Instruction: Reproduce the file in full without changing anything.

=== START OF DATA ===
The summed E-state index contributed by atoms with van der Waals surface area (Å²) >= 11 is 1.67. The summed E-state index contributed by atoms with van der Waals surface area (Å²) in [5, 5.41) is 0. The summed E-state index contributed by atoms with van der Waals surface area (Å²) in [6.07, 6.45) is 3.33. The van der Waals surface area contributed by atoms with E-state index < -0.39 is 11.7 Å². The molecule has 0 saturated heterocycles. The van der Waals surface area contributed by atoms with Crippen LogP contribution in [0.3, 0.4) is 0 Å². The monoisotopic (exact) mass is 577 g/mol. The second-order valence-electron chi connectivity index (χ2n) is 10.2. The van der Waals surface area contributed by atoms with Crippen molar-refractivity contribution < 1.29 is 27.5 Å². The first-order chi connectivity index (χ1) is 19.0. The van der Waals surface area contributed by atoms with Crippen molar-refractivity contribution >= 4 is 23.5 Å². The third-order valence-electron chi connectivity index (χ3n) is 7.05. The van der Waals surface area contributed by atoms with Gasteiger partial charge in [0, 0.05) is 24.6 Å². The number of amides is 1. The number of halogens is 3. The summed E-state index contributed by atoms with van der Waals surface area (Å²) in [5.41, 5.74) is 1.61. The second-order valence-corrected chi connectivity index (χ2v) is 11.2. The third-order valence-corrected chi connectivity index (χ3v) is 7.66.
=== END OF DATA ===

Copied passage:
The summed E-state index contributed by atoms with van der Waals surface area (Å²) >= 11 is 1.67. The summed E-state index contributed by atoms with van der Waals surface area (Å²) in [5, 5.41) is 0. The summed E-state index contributed by atoms with van der Waals surface area (Å²) in [6.07, 6.45) is 3.33. The van der Waals surface area contributed by atoms with E-state index < -0.39 is 11.7 Å². The molecule has 0 saturated heterocycles. The van der Waals surface area contributed by atoms with Crippen LogP contribution in [0.3, 0.4) is 0 Å². The monoisotopic (exact) mass is 577 g/mol. The second-order valence-electron chi connectivity index (χ2n) is 10.2. The van der Waals surface area contributed by atoms with Crippen molar-refractivity contribution < 1.29 is 27.5 Å². The first-order chi connectivity index (χ1) is 19.0. The van der Waals surface area contributed by atoms with Crippen molar-refractivity contribution >= 4 is 23.5 Å². The third-order valence-electron chi connectivity index (χ3n) is 7.05. The van der Waals surface area contributed by atoms with Gasteiger partial charge in [0, 0.05) is 24.6 Å². The number of amides is 1. The number of halogens is 3. The summed E-state index contributed by atoms with van der Waals surface area (Å²) in [5.41, 5.74) is 1.61. The second-order valence-corrected chi connectivity index (χ2v) is 11.2. The third-order valence-corrected chi connectivity index (χ3v) is 7.66.